Dacryostenosis

A dacryostenosis is nasolacrimal obstruction or stenosis of the common bile, which causes excess tearing.

A nasolacrimal obstruction may be congenital or acquired. One cause of congenital obstruction comprises the insufficient development of any part of the tear ducts. Typically persists nasolacrimalis a membrane at the distal end of the ductus. There are tearing and purulent discharge; this condition can manifest as chronic conjunctivitis, usually after the age of 2 weeks (mostly aged 3-12 weeks).

A dacryostenosis is nasolacrimal obstruction or stenosis of the common bile, which causes excess tearing. A nasolacrimal obstruction may be congenital or acquired. One cause of congenital obstruction comprises the insufficient development of any part of the tear ducts. Typically persists nasolacrimalis a membrane at the distal end of the ductus. There are tearing and purulent discharge; this condition can manifest as chronic conjunctivitis, usually after the age of 2 weeks (mostly aged 3-12 weeks). There are many causes of acquired nasolacrimal duct obstruction. The cause is usually an age-related stenosis of the nasolacrimal duct. Other causes include an interruption of the nasolacrimal duct for a nose or face of a bone fracture and sinus surgery, inflammatory diseases (e.g., B. sarcoidosis, granulomatosis with polyangiitis [formerly Wegener’s granulomatosis]), tumor [z. B. maxilare and “ethmoid” sinus tumors] and dacryocystitis. Causes of Tränenpünktchen- or Kanalikulusstenose are a chronic (in particular herpes simplex) conjunctivitis, certain forms of chemotherapy, side effects of iodine-containing eye drops (particularly topical Ecothiophatiodid) and radiation. Causes of acquired nasolacrimal duct obstruction Dakryolith (a calculus) granulomatosis with polyangiitis (formerly Wegener’s granulomatosis) Idiopathic (usually age-related) Sarcoidosis trauma (including operational nature, especially earlier sinus surgery) Tumor Diagnosis Clinical Investigation The diagnosis is usually based on clinical criteria. Sometimes explore and rinse the ophthalmologists Tränenwegsystem with saline, with or without fluorescein. Reflux indicates a stenosis. Manual therapy or surgical relief is displayed. Treatment of the underlying disease Congenital occlusion of the nasolacrimal duct opens often spontaneously around the age of 6-9 months. Before the first year of life the manual compression of the lacrimal sac may lead to the opening of the closure (4 to 5 times a day). After the first year of life of the nasolacrimal duct may need to be probed under general anesthesia. In recurrent closure a silastic milk tube can be inserted temporarily. With an acquired nasolacrimal duct obstruction the underlying disease, if possible, treated. When a treatment is not possible or ineffective, can surgically a connection between the lacrimal sac and the nasal cavity to be created (dacryocystorhinostomy). In the case of Tränenpünktchen- or Kanalikulusstenose dilation usually leads to healing. In a distinct and disturbing Kanalikulusstenose surgery (conjunctive conjunctivo-Dacryocystorhinostomy or C-DCR) may be considered in which a Pyrexglasröhrchen, is inserted between Caruncle and nasal cavity (Operation Lester-Jones). Key points A dacryostenosis is either congenital or acquired. Symptoms include excessive tearing. Reflux of saline or fluorescein dye when the lacrimal drainage system confirm the diagnosis. With an innate dacryostenosis, the symptoms usually resolve within 9 months; a manual decompression of the lacrimal sac can help. In acquired nasolacrimal you treat the underlying disease. For congenital and acquired dacryostenosis, surgery may be required if symptoms persist.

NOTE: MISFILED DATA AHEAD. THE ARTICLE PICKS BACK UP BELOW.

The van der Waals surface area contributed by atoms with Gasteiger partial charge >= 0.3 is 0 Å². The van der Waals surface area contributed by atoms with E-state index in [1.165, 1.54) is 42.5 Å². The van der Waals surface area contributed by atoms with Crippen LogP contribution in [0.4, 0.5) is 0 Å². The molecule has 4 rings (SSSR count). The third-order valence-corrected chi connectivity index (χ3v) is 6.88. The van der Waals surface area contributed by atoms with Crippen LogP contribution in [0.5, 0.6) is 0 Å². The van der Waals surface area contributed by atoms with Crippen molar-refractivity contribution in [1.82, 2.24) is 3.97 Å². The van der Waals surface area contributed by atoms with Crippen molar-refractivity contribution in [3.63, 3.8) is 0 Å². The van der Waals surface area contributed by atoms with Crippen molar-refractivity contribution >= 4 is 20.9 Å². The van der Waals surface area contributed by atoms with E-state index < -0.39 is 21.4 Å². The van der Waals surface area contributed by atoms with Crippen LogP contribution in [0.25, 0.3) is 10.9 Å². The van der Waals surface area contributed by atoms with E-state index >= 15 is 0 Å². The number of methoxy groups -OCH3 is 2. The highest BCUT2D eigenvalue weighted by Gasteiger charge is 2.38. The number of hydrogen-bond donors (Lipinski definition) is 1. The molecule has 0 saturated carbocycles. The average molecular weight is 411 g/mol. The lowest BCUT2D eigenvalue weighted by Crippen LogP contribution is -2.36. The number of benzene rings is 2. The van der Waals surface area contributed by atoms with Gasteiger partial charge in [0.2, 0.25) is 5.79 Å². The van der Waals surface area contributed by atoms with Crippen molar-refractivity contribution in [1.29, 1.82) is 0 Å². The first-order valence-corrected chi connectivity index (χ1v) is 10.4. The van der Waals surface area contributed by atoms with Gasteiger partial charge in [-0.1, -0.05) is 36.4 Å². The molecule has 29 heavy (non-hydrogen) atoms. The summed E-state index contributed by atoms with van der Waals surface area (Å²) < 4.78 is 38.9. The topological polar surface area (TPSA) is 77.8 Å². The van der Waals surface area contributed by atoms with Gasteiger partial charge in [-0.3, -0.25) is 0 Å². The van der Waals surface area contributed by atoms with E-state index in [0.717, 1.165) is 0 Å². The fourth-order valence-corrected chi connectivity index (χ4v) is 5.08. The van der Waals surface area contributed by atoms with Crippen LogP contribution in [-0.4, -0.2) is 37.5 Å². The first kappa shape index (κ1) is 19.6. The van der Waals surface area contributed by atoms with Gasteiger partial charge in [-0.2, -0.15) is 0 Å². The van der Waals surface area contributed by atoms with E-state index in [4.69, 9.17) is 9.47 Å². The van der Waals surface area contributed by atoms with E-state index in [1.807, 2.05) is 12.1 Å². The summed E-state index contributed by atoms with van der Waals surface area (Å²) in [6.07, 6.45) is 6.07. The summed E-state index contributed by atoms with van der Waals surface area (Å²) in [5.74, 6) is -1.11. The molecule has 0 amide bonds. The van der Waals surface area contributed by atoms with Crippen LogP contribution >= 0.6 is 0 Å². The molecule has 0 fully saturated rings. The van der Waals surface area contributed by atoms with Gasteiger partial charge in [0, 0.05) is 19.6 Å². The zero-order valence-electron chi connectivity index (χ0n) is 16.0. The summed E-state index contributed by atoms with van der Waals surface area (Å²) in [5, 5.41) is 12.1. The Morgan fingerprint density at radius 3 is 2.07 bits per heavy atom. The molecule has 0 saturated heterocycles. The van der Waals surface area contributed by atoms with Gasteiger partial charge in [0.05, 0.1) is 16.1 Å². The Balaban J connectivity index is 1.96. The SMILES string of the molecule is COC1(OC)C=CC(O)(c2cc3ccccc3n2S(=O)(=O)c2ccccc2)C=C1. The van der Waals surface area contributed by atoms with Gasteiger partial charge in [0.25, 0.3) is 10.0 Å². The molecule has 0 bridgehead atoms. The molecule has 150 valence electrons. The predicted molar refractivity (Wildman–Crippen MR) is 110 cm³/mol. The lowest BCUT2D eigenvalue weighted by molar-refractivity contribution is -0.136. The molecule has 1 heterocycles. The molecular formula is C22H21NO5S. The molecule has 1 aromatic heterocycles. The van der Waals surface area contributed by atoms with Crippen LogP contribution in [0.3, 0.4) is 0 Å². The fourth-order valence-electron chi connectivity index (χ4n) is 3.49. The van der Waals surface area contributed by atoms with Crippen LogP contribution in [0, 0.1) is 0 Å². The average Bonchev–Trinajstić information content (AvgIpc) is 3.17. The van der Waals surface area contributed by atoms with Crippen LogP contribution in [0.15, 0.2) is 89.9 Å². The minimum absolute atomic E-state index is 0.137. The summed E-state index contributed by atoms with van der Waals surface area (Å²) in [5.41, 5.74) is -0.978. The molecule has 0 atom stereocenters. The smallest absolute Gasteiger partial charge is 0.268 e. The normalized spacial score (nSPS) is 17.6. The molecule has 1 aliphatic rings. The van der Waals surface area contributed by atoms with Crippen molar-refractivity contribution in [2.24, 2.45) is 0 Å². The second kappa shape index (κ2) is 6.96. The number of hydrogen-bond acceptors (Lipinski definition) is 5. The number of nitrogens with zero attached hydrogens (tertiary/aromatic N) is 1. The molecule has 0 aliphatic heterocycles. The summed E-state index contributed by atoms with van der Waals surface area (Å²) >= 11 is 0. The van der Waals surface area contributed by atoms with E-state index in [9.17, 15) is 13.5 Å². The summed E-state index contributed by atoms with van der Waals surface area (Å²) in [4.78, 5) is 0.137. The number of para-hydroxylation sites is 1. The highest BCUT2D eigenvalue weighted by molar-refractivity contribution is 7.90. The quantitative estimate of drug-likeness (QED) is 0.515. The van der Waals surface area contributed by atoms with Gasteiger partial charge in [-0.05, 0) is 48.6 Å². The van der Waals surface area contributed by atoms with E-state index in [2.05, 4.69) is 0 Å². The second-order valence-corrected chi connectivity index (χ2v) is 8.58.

Health Life Media Team

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